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Tax Credits

Tax credits reduce income tax "dollar for dollar," in contrast with a tax deduction, which reduces taxable income, otherwise known as the amount of income upon which you are being taxed. Tax credits reduce income tax. Tax deductions reduce taxable income. Once you get the idea, you'll never forget it. But it can take a couple repetitions before you see the difference. There are many tax credits available, such as the Earned Income Credit, Education Tax Credits, and Residential Energy Credits. However, before getting into the specifics of how each tax credit works, it is essential to develop an understanding of what tax credits are and why they are so helpful and delicious.

An Example of How Tax Credits Work

Let's say that after figuring in all your deductions, your income tax bill comes to $1,500. But then you discover that you qualify for a tax credit of $500. Your income tax bill is now reduced to $1,000. A $1,500 tax deduction would not have reduced your tax nearly as much as that $500 credit did. A tax deduction would only have reduced the amount of your income being taxed, or "subject to tax." But a tax credit directly reduces tax and is therefore MUCH more powerful. That's the beauty of tax credits: dollar for dollar tax reduction. One dollar of credit reduces one dollar of tax.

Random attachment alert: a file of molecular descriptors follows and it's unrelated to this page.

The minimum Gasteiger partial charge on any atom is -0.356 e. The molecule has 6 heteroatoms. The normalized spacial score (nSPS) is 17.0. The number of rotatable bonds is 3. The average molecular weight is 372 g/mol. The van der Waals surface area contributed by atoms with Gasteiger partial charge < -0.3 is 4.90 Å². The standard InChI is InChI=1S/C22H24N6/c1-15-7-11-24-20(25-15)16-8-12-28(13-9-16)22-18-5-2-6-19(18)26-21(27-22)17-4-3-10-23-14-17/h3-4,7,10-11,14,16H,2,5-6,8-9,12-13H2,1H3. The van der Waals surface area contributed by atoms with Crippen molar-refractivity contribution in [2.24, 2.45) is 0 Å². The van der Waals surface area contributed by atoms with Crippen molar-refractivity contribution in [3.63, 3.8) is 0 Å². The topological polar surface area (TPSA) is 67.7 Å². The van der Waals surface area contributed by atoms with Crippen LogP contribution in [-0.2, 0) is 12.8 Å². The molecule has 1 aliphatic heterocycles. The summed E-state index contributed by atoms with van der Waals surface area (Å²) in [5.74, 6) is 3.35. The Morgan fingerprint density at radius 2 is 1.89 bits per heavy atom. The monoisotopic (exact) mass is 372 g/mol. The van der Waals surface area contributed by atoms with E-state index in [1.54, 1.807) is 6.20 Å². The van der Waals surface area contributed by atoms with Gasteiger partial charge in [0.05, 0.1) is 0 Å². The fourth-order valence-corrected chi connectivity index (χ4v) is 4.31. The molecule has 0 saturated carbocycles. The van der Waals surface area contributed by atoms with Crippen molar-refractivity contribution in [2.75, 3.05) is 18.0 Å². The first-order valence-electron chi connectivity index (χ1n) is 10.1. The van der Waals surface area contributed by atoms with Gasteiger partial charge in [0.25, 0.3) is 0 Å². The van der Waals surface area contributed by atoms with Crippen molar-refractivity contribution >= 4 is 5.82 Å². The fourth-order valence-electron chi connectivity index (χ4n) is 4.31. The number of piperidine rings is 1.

Non-Refundable Tax Credits

The great majority of tax credits are "non-refundable," meaning that they can be used to reduce income tax, but will not be paid out to you once your income tax hits zero.

Non-refundable credits include:

  • Adoption Credit
  • Lifetime Learning Credit
  • Retirement Saver's Credit
  • Elderly and Disabled Credit
  • Residential Energy Credits

Non-refundable credits are excellent. However, taxpayers should not count on receiving the full amount of non-refundable credits if their income tax liability is at or near zero already. For example, the guy at Home Depot may tell you that you are going to get a $1,500 tax credit for buying a certain type of heating and air-conditioning machine. But if your tax liability--what you owe in taxes for the year--is not $1,500 or more, you will not receive the full $1,500. You will only receive enough credit to bring your income tax bill to zero, and no more. This can be frustrating, but that is the way non-refundable tax credits work: they can only reduce your tax, not create a refund.

Refundable Tax Credits

Refundable credits, meanwhile, are exactly what they say they are: refundable. Meaning that even if your tax is already at zero, the credit will still be paid out to you. The Earned Income Credit is the most popular example of a refundable tax credit, but there are others, including:

  • Additional Child Tax Credit
  • First Time Homebuyer Credit
  • American Opportunity Tax Credit

Tax credits can make a big difference at tax time. Anytime you are not getting credit for your credits, you are losing out on money in a dollar-for-dollar fashion and that is not cool. Also keep in mind, though, that because tax credits offer such a "bang for the buck," they often come with many rules and exceptions to the rules attached, so you really have to be careful to make sure you qualify before claiming a tax credit.